An excerpt from an OUPblog article published on 7th November 2017, written by Susan Ratcliffe, an Associate Editor for Oxford Quotations Dictionaries.
'When the Oxford Dictionary of Quotations was first published in 1941, it all seemed so simple. It was taken for granted that a quotation was a familiar line from a great poet or a famous figure in history, and the source could easily be found in standard literary works or history books. Those early compilers of quotations did not think of fake facts and the internet. “Fake facts”, or perhaps more accurately misunderstandings, have been around in the world of quotations for a long time. Often, when people see a line they like, they simply copy it and repeat it. ...'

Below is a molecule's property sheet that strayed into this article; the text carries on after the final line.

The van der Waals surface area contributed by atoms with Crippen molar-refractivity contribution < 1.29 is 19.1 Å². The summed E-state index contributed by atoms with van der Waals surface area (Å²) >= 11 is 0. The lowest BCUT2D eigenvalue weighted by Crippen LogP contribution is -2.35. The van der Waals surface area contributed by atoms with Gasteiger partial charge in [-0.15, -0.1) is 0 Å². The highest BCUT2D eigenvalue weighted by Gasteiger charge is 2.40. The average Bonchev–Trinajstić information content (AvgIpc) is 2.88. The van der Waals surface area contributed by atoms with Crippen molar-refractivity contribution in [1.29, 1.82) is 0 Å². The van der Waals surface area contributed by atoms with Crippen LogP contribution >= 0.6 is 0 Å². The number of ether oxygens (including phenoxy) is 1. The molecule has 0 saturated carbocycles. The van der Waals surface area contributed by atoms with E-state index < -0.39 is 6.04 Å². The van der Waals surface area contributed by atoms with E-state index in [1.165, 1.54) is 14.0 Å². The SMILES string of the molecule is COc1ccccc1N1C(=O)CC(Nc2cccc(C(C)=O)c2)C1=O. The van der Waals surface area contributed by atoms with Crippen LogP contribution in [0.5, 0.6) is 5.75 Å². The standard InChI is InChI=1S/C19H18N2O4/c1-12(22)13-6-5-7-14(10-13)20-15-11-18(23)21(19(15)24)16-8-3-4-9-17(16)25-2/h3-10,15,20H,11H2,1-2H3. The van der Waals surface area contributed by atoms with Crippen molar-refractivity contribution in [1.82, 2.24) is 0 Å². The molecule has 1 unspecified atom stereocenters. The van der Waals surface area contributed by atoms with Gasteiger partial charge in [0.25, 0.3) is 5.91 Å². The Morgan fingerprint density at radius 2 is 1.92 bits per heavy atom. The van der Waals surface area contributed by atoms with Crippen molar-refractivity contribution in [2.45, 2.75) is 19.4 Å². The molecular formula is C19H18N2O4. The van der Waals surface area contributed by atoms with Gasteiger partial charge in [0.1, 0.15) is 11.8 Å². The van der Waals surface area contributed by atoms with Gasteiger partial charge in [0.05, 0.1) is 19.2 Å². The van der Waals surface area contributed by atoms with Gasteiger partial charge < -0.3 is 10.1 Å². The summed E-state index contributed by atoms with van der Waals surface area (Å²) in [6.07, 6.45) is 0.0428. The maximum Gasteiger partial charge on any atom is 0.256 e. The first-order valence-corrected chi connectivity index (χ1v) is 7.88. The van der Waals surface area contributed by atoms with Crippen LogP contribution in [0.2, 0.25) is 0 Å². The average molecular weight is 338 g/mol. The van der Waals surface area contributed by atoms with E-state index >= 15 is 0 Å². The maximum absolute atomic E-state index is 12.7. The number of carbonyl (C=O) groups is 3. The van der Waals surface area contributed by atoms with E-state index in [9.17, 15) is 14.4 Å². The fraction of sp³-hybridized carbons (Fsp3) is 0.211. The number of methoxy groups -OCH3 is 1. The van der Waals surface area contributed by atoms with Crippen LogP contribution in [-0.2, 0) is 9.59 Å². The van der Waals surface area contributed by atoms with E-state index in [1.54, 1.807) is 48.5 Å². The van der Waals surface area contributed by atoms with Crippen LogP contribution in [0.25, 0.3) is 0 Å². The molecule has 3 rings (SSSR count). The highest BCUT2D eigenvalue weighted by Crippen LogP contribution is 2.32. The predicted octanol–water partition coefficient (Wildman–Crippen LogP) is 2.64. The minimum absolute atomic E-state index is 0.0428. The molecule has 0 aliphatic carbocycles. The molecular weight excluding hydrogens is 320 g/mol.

Discover more: Read the rest of the article on the OUPblog.